Thursday, July 26, 2012

Preview Thoughts on Brian Allen Carr’s VAMPIRE CONDITIONS

What I’m looking for most when I sit down to read a book of any kind is to be told a story.  I know that sounds like an obvious statement, but this just doesn’t always happen.  Every now and again there’s a book that just gives me that feeling of sitting in a warm living room on a winter day and listening to someone who has command of the room tell me something about life and the world I would have never seen in just that way before or maybe every again.  The true storyteller has this ability, and one of those spinners is Brian Allen Carr, winner of the inaugural Texas Observer Story Prize, judged by Larry McMurtry.

I had the good fortune to read Carr’s upcoming book Vampire Conditions over the past couple of weeks, due out from Holler Presents on August 1, I believe.  The mark of this book, from the author of Short Bus, a Steven Turner Award Finalist, is two-fold.  There is the clear sense from the first pages one is in the hands of a capable writer, that safe place all readers seek.  And, secondly, there are no moments in any of the six stories included or three interludes in which Carr lets us slip from his fictive dream, one he shares well.

In the three interludes – Boy’s Town #1, Boy’s Town #2 and Slug Trail #2 – there is a lyrical style applied to otherwise gritty sketches that inform the overall feel of the collection.  It’s a tricky and brave thing, this, and done well here.  The finest of these moments comes in Slug Trail #2 where Carr flexes the poetic as well as I’ve seen in some time:

“You can step into the same river twice.  Larger still, that river can step inside you.  Swimming to your center.  A current unforgiving.  As if to say, ‘You might leave me, but I’ll barely ever leave you.’”

The story that stands out most clearly for me, the one that will stay with me long after I’ve moved on to other books, is “The First Henley”.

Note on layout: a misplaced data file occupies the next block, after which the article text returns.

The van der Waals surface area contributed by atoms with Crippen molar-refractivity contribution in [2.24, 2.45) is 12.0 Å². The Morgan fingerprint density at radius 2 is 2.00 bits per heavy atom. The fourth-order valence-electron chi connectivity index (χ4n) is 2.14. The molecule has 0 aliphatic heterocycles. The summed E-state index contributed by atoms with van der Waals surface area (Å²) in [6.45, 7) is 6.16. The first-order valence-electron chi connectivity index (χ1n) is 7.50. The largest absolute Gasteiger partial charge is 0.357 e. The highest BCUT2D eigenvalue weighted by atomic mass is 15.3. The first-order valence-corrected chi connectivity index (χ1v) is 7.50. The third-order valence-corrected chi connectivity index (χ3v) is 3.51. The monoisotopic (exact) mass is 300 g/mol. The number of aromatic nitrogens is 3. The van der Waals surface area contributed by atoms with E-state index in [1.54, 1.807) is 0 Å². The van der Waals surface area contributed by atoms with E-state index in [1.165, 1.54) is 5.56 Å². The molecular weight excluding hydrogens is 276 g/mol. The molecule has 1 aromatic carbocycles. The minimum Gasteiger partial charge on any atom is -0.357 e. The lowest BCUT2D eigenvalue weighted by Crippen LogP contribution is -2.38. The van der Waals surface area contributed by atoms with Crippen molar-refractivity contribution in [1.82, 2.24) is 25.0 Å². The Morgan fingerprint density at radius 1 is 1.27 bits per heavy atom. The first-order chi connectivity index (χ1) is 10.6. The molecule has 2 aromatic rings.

The opening of “The First Henley” immediately sets the tone for a larger than life story and character:

“I know some of the details back and forth.  The first Henley was crippled.  His hands bungled by buckshot blast.  Both palms remained, but he’d lost all but his right-index finger.  It was his friend who’d done the shooting.  The first Henley was a gunman.  It was a fairly popular profession in his time.”

What unfolds is a story in which the myth of Henley builds and builds as with the best of tales with larger-than-life characters.  And the final lines…readers you will just have to experience them yourselves.  I’ve already committed them to memory.

Although, a mix of both sadness and humor throughout, “Corrido” will also stick with me for the humor so finely laced throughout, such as in this passage:

“’Brains,’ I said.

‘Yes,’ said Juanita. ‘The brains of a goat.  We raise the goats ourselves,’ she leaned over with one hand and raised a window.  The lowing of goats floated in from the yard.

‘Brains,’ I said.  I reached for my cup and drained it.”

Vampire Conditions is a worthy read throughout, one I’ll return again, and that right soon for Carr’s sheer attention to craft and for that comfortable seat where a story is being told with perfect pitch.  Keep an eye out for it come August 1.

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